It was 1989. My youngest son was just a little baby, but he kicked his legs in excitement as we knelt at the altar rail and the pastor approached him with a large piece of communion bread. My baby devoured it greedily and I held him tight, waiting for the little individual glass of grape juice that I knew was to follow. I felt a little anxious. Our church had just finished a lengthy debate about whether or not children should participate in communion. Their questions and arguments stlll rang in my ears. Can a little child really understand the deep significance of bread and wine? Don't children need to attend classes, so that they can be taught to approach this holy sacrament with the reverence and respect it deserves? Is this really appropriate? We never had communion when we were children.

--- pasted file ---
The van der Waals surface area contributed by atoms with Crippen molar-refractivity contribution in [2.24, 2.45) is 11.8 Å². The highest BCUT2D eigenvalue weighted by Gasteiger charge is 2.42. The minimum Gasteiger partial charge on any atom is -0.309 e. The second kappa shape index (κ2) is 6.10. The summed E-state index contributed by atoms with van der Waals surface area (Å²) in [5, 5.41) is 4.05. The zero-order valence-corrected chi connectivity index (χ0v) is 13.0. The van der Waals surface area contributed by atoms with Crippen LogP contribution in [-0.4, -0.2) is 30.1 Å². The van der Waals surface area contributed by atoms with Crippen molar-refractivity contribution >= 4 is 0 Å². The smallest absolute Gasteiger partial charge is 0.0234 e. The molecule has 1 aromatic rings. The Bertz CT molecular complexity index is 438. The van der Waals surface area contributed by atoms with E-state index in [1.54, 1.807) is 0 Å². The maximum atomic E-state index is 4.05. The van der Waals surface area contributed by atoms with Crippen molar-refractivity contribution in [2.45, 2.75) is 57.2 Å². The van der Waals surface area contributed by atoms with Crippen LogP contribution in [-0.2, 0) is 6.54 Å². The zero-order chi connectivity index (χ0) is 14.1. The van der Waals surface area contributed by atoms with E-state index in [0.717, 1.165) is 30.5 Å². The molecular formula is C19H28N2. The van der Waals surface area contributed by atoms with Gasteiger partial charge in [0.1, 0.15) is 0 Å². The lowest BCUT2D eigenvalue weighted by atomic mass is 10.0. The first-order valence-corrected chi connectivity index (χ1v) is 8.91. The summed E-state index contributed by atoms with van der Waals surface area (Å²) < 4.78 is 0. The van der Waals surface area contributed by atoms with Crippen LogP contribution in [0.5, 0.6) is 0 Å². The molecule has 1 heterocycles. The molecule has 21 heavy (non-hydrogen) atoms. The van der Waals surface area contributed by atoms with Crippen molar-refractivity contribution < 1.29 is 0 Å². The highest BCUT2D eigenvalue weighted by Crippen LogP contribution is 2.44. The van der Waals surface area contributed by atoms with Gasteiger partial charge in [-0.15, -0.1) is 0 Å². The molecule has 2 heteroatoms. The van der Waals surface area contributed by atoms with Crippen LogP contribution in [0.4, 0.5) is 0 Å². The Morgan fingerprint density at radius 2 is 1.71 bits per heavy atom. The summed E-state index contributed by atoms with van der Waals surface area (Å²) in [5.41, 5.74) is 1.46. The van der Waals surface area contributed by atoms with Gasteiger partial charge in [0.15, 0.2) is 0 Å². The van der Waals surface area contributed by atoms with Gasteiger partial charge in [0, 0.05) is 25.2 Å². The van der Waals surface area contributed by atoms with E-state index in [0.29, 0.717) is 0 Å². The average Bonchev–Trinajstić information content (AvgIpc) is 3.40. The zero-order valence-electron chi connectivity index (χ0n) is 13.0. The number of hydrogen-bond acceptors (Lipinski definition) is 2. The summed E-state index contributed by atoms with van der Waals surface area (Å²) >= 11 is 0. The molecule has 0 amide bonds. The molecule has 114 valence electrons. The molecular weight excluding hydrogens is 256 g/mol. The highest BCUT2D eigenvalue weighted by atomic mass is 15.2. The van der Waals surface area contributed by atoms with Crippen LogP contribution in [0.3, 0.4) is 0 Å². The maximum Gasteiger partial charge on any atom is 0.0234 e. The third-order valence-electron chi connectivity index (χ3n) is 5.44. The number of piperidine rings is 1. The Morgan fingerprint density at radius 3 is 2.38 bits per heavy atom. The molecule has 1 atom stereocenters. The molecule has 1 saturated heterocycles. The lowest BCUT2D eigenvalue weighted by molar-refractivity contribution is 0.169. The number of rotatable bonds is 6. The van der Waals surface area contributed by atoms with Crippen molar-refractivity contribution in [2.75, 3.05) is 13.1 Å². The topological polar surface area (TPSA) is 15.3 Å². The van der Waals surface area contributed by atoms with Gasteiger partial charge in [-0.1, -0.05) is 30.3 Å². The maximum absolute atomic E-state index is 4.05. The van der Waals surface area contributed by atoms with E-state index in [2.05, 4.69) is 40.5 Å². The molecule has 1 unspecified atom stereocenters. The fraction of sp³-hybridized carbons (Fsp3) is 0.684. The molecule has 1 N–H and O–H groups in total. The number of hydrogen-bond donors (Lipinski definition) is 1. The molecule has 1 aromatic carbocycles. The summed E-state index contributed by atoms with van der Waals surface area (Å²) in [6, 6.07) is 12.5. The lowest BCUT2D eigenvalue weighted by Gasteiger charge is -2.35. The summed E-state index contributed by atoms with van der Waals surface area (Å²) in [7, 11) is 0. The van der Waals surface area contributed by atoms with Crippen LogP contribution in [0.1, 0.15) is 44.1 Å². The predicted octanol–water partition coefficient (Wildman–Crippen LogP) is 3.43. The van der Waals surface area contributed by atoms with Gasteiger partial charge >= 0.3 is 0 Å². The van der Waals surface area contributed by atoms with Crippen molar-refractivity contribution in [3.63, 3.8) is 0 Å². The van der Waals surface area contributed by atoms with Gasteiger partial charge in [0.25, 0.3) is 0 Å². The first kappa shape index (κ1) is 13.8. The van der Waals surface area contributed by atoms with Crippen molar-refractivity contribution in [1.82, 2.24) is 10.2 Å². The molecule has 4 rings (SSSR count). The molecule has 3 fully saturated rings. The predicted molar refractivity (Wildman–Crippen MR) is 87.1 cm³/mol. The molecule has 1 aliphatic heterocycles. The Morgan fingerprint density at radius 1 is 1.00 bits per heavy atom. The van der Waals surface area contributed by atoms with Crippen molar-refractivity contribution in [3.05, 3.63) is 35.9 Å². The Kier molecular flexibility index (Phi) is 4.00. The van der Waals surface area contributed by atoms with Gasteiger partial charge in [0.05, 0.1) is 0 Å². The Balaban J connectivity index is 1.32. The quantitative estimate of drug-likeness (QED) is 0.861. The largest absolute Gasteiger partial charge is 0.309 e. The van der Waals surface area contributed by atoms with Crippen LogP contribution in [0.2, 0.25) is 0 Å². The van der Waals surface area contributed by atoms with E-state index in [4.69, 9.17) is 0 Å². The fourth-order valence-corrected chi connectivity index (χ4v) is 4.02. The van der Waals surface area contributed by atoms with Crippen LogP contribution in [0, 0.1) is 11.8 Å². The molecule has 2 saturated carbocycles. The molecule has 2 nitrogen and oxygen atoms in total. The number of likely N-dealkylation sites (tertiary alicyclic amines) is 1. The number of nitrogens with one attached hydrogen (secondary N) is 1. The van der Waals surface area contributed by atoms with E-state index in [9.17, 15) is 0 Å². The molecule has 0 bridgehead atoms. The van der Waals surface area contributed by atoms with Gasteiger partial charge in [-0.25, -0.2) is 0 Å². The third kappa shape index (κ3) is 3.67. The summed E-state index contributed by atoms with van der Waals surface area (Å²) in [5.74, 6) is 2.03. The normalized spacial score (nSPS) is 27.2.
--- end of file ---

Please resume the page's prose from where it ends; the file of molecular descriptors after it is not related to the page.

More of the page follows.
As a young mother, I, of course, strongly disagreed, and was thrilled when the resulting vote went in my favor. I knew without a doubt that as my baby reached out his chubby little hand to receive that glass cup, God would be smiling just as much as I was. But disaster was about to strike. I watched as my baby folded his fat fingers around the little cup, gulped down the grape juice, licked all around the rim just to make sure there were no droplets left, and promptly threw the glass on to the tiles below, where it smashed into a million tiny pieces. I was mortified, and I swear I could hear 'tut-tuts' behind me. But the pastor carried on as if nothing had happened. Months later, the congregation would laugh about that incident, as the Methodist church in England learned to embrace children at the communion table.
How glad I am to be part of a denomination that practices an openly inclusive table, where all are welcome! After all, who among us truly understands the deep significance of bread and wine?
This Sunday, our church family will celebrate communion together..the common meal. And as our babies and children reach out their chubby little hands to participate in this holy sacrament, I just know that I won't be the only one who is smiling.